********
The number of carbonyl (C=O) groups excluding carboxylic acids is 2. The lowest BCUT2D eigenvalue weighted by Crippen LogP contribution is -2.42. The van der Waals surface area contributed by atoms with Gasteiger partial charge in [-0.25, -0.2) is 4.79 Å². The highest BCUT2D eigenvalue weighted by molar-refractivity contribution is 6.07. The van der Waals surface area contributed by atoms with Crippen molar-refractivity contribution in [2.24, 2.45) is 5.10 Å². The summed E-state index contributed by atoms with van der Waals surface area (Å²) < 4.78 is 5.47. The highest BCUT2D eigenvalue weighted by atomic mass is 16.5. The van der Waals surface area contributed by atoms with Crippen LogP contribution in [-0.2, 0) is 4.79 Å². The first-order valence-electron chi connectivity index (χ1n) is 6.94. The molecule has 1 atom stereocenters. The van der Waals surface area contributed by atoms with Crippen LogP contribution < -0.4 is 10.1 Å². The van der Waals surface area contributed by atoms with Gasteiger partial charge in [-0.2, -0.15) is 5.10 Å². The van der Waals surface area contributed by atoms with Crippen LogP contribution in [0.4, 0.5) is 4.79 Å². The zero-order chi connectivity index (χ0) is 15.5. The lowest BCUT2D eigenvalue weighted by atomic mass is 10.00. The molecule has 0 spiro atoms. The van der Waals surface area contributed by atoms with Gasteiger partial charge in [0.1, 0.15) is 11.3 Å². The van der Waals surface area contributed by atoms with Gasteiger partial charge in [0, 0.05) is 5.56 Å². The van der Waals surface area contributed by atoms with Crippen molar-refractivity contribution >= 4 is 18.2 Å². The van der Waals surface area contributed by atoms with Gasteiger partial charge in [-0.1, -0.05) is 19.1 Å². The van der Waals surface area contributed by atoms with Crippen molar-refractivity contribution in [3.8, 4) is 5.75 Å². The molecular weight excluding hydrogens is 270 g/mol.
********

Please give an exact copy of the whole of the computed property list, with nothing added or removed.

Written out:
The number of carbonyl (C=O) groups excluding carboxylic acids is 2. The lowest BCUT2D eigenvalue weighted by Crippen LogP contribution is -2.42. The van der Waals surface area contributed by atoms with Gasteiger partial charge in [-0.25, -0.2) is 4.79 Å². The highest BCUT2D eigenvalue weighted by molar-refractivity contribution is 6.07. The van der Waals surface area contributed by atoms with Crippen molar-refractivity contribution in [2.24, 2.45) is 5.10 Å². The summed E-state index contributed by atoms with van der Waals surface area (Å²) < 4.78 is 5.47. The highest BCUT2D eigenvalue weighted by atomic mass is 16.5. The van der Waals surface area contributed by atoms with Crippen LogP contribution in [-0.2, 0) is 4.79 Å². The first-order valence-electron chi connectivity index (χ1n) is 6.94. The molecule has 1 atom stereocenters. The van der Waals surface area contributed by atoms with Crippen LogP contribution < -0.4 is 10.1 Å². The van der Waals surface area contributed by atoms with Gasteiger partial charge in [-0.2, -0.15) is 5.10 Å². The van der Waals surface area contributed by atoms with Crippen LogP contribution in [0.4, 0.5) is 4.79 Å². The zero-order chi connectivity index (χ0) is 15.5. The lowest BCUT2D eigenvalue weighted by atomic mass is 10.00. The molecule has 0 spiro atoms. The van der Waals surface area contributed by atoms with Gasteiger partial charge in [0.1, 0.15) is 11.3 Å². The van der Waals surface area contributed by atoms with Gasteiger partial charge in [0, 0.05) is 5.56 Å². The van der Waals surface area contributed by atoms with Crippen molar-refractivity contribution >= 4 is 18.2 Å². The van der Waals surface area contributed by atoms with Gasteiger partial charge in [-0.1, -0.05) is 19.1 Å². The van der Waals surface area contributed by atoms with Crippen molar-refractivity contribution in [3.8, 4) is 5.75 Å². The molecular weight excluding hydrogens is 270 g/mol.